Like all good tourists, when I was in Hollywood I strolled Hollywood Boulevard and looked at the Walk of Fame. I thought about the thrill that must have been for those whose name is permanently engraved on the sidewalk and how for many it would represent a highlight of their career.

We reveled in seeing the stars – as if it were the star themselves. Tom Cruise, Marilyn Monroe, Alex Trebek, Bob Hope, Harrison Ford, Walt Disney, Matt Damon, Amy Grant, Michael Jackson – blocks and blocks of the biggest names in entertainment and we were standing where we know they once were.

But we also traversed over dozens of stars whose names we did not recognize at all – Viola Dana, Clyde Cook, Gabby Hays, Faye Emerson, Madge Bellamy, Barbara Whiting, Meriam C Cooper, Eerlin Husky, Yma Sumac – all famous enough to be immortalized on the Walk of Fame, but not enduring enough to become household names (at least in our circle).

Your organization likely does not have a literal walk of fame but think about the people who would be on it. What are you doing to keep their legacy alive? How do you tell the story of your founders or legends in your industry so that the subsequent generations would at least recognize their name? It’s nice to do recognition in the moment, but even better if you allow the star to keep shining over the long term.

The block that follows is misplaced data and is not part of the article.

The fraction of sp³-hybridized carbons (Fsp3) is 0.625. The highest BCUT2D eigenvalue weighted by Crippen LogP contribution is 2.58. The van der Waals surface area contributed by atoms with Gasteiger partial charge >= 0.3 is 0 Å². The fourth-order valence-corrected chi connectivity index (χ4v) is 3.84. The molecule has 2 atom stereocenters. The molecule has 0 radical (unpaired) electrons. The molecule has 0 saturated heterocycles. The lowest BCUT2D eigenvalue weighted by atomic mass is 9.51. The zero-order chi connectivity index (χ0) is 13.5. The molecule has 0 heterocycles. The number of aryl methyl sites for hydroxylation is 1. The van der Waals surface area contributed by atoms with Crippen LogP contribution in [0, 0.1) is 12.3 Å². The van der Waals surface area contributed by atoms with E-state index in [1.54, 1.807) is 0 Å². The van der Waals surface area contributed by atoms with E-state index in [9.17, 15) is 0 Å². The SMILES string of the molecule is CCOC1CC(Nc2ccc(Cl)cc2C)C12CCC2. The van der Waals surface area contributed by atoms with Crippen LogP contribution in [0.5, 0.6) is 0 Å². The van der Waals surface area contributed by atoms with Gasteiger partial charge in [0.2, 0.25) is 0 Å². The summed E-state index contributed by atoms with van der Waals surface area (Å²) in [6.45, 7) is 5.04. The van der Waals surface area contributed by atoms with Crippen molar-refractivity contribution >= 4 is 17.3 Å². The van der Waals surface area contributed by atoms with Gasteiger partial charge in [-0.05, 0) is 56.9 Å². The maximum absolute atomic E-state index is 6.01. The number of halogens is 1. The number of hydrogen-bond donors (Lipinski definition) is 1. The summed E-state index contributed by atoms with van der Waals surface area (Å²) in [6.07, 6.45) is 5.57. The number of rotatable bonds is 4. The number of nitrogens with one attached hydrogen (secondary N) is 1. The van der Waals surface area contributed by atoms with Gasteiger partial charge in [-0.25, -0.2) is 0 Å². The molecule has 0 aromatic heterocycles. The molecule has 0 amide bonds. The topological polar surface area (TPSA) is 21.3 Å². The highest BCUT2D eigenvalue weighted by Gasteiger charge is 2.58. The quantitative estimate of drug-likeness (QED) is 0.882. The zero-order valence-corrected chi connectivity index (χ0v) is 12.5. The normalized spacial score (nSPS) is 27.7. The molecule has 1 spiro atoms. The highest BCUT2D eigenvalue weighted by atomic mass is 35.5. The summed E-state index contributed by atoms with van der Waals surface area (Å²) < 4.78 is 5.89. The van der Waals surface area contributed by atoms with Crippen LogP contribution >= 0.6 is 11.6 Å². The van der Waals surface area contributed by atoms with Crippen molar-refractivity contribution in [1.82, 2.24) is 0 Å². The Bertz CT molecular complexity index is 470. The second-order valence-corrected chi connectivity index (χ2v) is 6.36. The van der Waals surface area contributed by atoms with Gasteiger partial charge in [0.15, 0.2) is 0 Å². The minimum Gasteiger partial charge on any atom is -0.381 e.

About the Author leadership dots by dr. beth triplett

Dr. beth triplett is the owner of leadership dots, offering coaching, training and consulting for new supervisors. She also shares daily lessons on her leadershipdots blog. Her work is based on the leadership dots philosophy that change happens through the intentional connecting of small steps in the short term to the big picture in the long term.

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